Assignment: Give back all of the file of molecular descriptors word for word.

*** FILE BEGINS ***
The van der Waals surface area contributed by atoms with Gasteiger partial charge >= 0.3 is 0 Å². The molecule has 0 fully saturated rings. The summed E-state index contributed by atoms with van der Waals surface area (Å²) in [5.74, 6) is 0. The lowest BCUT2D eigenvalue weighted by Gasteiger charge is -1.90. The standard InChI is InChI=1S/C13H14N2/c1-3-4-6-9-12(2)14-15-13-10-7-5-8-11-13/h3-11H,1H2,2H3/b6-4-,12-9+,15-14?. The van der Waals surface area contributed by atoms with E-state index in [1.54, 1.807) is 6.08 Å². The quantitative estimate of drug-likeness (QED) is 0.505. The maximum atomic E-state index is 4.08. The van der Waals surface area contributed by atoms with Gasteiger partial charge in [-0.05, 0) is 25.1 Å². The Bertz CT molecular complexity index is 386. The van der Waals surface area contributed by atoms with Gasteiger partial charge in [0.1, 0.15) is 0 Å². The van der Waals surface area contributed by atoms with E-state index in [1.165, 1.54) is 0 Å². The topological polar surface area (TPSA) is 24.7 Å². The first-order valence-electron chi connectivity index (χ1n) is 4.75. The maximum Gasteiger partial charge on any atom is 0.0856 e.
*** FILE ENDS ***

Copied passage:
The van der Waals surface area contributed by atoms with Gasteiger partial charge >= 0.3 is 0 Å². The molecule has 0 fully saturated rings. The summed E-state index contributed by atoms with van der Waals surface area (Å²) in [5.74, 6) is 0. The lowest BCUT2D eigenvalue weighted by Gasteiger charge is -1.90. The standard InChI is InChI=1S/C13H14N2/c1-3-4-6-9-12(2)14-15-13-10-7-5-8-11-13/h3-11H,1H2,2H3/b6-4-,12-9+,15-14?. The van der Waals surface area contributed by atoms with E-state index in [1.54, 1.807) is 6.08 Å². The quantitative estimate of drug-likeness (QED) is 0.505. The maximum atomic E-state index is 4.08. The van der Waals surface area contributed by atoms with Gasteiger partial charge in [-0.05, 0) is 25.1 Å². The Bertz CT molecular complexity index is 386. The van der Waals surface area contributed by atoms with Gasteiger partial charge in [0.1, 0.15) is 0 Å². The van der Waals surface area contributed by atoms with E-state index in [1.165, 1.54) is 0 Å². The topological polar surface area (TPSA) is 24.7 Å². The first-order valence-electron chi connectivity index (χ1n) is 4.75. The maximum Gasteiger partial charge on any atom is 0.0856 e.